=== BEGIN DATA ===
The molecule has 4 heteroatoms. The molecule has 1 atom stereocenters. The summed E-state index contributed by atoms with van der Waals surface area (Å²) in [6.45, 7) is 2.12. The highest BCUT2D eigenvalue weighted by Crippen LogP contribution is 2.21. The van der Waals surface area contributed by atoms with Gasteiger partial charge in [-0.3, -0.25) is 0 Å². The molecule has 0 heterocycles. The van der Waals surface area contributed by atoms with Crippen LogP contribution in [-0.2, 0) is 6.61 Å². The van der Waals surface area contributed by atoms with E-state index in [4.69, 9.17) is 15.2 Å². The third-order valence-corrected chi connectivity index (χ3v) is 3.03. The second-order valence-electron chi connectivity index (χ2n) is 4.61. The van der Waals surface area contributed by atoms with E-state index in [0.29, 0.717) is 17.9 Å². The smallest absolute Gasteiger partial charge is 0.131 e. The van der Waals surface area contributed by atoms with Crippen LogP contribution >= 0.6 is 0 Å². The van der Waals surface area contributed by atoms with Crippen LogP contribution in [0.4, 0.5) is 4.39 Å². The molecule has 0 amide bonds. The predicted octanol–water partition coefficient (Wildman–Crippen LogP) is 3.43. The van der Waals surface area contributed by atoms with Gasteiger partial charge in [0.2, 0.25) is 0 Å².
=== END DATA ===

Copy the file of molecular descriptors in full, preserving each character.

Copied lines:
The molecule has 4 heteroatoms. The molecule has 1 atom stereocenters. The summed E-state index contributed by atoms with van der Waals surface area (Å²) in [6.45, 7) is 2.12. The highest BCUT2D eigenvalue weighted by Crippen LogP contribution is 2.21. The van der Waals surface area contributed by atoms with Gasteiger partial charge in [-0.3, -0.25) is 0 Å². The molecule has 0 heterocycles. The van der Waals surface area contributed by atoms with Crippen LogP contribution in [-0.2, 0) is 6.61 Å². The van der Waals surface area contributed by atoms with E-state index in [4.69, 9.17) is 15.2 Å². The third-order valence-corrected chi connectivity index (χ3v) is 3.03. The second-order valence-electron chi connectivity index (χ2n) is 4.61. The van der Waals surface area contributed by atoms with E-state index in [0.29, 0.717) is 17.9 Å². The smallest absolute Gasteiger partial charge is 0.131 e. The van der Waals surface area contributed by atoms with Crippen LogP contribution >= 0.6 is 0 Å². The van der Waals surface area contributed by atoms with Crippen LogP contribution in [0.4, 0.5) is 4.39 Å². The molecule has 0 amide bonds. The predicted octanol–water partition coefficient (Wildman–Crippen LogP) is 3.43. The van der Waals surface area contributed by atoms with Gasteiger partial charge in [0.2, 0.25) is 0 Å².